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Hepatitis C Choices in Care

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  1. Hepatitis C Choices in Care Overview Of Hepatitis C Virus InfectionAnd Its Effects On The Body Douglas LaBrecque, MD, FACP

  2. THE VIRUS

  3. Hepatitis C Virus • What is it? • What does it look like? • What is it made of? • How does it get into liver cells and reproduce? • Why is it so hard to get rid of?

  4. HCV is a Flavivirus Properties Single strand RNA Enveloped Spheroidal: 40-60 nm in diameter. Surface projections (appears rough) 3 structural proteins Variable number of non-structural proteins Carl Linnaeus 1739 HCV (a distant family member – (a hepacivirus) Courtesy of HCV sequence database: http://hcv.lanl.gov And The Linnaean Society of London Choo et al. Science1989: 244.359-62

  5. Non-structural Structural E1 NS5a C E2 P7 NS2 NS3 NS4a NS4b NS5b 747 809 1711 1658 192 746 1 191 383 384 810 1026 1027 1657 1712 1972 1973 2420 2421 3011 HCV-1 Protein Structure • 9.6 kb + RNA Open Reading Frame • 3010-3033 Amino Acid Polyprotein Precursor (HCV-1= 3011) • 10 Proteins: Structural and Nonstructural http://www.ncbi.nlm.nih.gov/entrez/query.fcgi?cmd=Retrieve&db=Protein&list_uids=00130455&dopt=GenPept

  6. Known Functions of the HCV Proteins Courtesy of Dr. Charles Rice

  7. HCV Life Cycle • HCV entry into a liver cell • The single strand of + sense viral RNA is released: • + RNA strand makes a mirror image of itself: a – (negative) strand • – RNA strand provides a template on which many + strands are synthesized: • Three potential avenues for a new + strand: • Viral protein synthesis (following attachment to host ribosomes) • Packaged to form new HCV particles • Formation of further negative strands

  8. Liver Cell Membrane BLOOD HCV Cell Entry ? Co-factor(s) SR-B1 CD81 BLOOD RNA – + + Endosomal Compartment Liver Cell Membrane Cell Cytoplasm RNA Polymerase (NS5B) Nucleus Dr. Shoshana Levy Dr. Sergio Abrignani Dr. François-LoïcCosset Formation of new HCV particles

  9. HCV Replication is Error-prone A viral “quasispecies” Template Strand + Packaged into new viral particles – + Synthesis of new viral proteins – RNA Polymerase (NS5B) – – Synthesis of new Negative strands

  10. a c b a 2 1 3 a b 4 b 5 6 a a a HCV Genotypes and Subtypes Adapted from P. Simmonds J Gen Virol. 2004;85:3173-88

  11. HCV Genotypes and Subtypes a c b a 2 1 3 a b 4 b 5 6 a a a Genotype ≥ 30% nucleotide difference 25-30% Amino acid difference Well-established diversity Subtype ~20% nucleotide difference Adapted from Simmonds J Gen Virol. 2004;85:3173-88

  12. 2 1 4 6 5 3 Genetic Diversification of HCV: Types and Subtypes Adapted from Simmonds J Gen Virol. 2004;85:3173-88

  13. HCV in One Infected Person Genotype (population) ≥ 30% nucleotide difference 25-30% Amino acid difference Well-established diversity Subtype (population) ~20% nucleotide difference Quasispecies(individual) 1-5% nucleotide difference } Genotype 1a HCV sequences retrieved from a single person: A Quasispecies a 1 b 4 a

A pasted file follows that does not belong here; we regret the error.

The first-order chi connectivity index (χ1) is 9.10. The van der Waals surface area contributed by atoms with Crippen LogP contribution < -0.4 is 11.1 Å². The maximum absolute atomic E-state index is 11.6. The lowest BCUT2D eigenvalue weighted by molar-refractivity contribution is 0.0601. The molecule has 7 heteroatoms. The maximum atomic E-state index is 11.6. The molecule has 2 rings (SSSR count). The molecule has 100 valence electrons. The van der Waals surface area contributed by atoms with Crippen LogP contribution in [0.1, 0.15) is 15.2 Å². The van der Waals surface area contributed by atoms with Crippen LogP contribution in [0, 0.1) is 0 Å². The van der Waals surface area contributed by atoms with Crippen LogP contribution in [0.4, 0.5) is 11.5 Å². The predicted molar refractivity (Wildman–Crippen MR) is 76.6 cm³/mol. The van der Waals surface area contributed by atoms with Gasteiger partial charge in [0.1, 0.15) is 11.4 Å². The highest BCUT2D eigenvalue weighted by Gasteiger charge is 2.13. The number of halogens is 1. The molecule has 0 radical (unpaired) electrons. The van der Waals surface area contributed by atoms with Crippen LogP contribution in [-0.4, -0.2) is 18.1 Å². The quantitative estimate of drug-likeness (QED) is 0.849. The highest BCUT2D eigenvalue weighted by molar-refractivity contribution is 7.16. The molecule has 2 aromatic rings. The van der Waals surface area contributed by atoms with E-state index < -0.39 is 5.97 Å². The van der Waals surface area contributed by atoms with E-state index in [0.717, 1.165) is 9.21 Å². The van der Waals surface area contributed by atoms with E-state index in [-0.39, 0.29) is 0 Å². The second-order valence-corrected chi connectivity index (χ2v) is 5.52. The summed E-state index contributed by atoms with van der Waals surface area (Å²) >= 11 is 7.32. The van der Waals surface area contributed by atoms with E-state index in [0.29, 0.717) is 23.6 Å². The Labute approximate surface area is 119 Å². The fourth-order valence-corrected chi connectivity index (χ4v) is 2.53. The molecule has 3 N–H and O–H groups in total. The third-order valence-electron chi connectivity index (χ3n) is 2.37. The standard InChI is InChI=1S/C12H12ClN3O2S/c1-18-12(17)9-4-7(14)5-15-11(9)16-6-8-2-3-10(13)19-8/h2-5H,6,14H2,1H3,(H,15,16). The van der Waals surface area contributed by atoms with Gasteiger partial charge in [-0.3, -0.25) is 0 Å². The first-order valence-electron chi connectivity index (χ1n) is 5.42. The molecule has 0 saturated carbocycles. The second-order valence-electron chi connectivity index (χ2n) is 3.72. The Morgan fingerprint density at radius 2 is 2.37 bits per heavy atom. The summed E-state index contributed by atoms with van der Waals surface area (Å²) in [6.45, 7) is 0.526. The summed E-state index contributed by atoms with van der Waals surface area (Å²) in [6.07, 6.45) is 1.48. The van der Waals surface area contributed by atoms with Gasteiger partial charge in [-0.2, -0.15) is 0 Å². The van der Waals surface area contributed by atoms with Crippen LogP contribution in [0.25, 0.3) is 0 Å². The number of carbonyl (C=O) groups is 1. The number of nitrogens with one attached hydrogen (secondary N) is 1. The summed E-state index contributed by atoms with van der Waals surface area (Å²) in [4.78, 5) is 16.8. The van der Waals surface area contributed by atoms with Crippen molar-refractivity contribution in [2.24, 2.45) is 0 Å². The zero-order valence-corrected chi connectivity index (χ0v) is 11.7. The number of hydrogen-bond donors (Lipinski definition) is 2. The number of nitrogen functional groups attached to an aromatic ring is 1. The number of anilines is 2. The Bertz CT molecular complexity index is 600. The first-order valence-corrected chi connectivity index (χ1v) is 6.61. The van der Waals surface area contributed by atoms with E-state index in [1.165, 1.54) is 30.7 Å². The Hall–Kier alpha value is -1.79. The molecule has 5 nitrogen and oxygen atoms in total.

14. An Incredible Virus ~2.0 x 108 chronically infected persons worldwide ~1.0 x 1011 virus particles produced per day per person ~9.6 x 103 nucleotides per genome copy ~1 base mis-match per 5 x 103 bases copied ~4.0 x 1019 mutated HCV genomes generated daily worldwide 28,800 possible single-base substitutions from consensus >106 copies of each produced each day in each infected person More generations of hepatitis C virus produced in one person in one day than generations of humans in the history of the world. 600 generations of virus, 300 generations of people.

  15. Relative Infectivity

  16. ~25% Natural History of HCV Infection 70%-80% ACUTE HEPATITIS C CHRONIC HEPATITIS C Chronic progressors

  17. Pattern of Acute HCV Infection with Clearance HCV ANTIBODY Symptoms +/– HCV RNA CONCENTRATION ALT Normal 1 1 2 3 4 6 5 2 3 4 MONTHS YEARS TIME AFTER EXPOSURE

  18. HCV RNA Pattern of Acute Hepatitis C with Progression to Chronic Infection HCV ANTIBODY Symptoms +/– CONCENTRATION ALT Normal 1 1 2 3 4 6 5 2 3 4 MONTHS YEARS TIME AFTER EXPOSURE

  19. Chronic Hepatitis C Whose Liver Disease is Progressing? Inflammation  Fibrosis  Cirrhosis Cells and Chemicals Protein Fibers Distorted Liver Architecture CONTRACT “FIBERS NODULES”

  20. Staging HCV Liver Disease • Clinical history: • Symptoms suggesting advanced liver disease • Clinical Examination: • Evidence of Cirrhosis/Liver failure/Portal VenousBP • Blood Tests: • Evidence for disturbed liver function/blood flow • Radiological Tests: • Irregular liver surface; Evidence of increased pressure in veins that drain into the liver.

  21. Staging HCV Disease: LIVER BIOPSY In most patients with chronic hepatitis C… “the value of pre-treatment liver biopsy outweighs its risks” NIH Consensus Development Statement Hepatology 2003;36(Suppl 1):S3-S20 • Grades: the amount of Inflammation • (METAVIR) Scale 0-4 : • Grade 0 = No Inflammation • Grade 4 = Severe Inflammation • Stages: the amount of Fibrosis (scar tissue) • (METAVIR) Scale 0-4 : • Stage 0 = No Scarring • Stage 4 = Cirrhosis (Extensive fibrosis with nodular regeneration)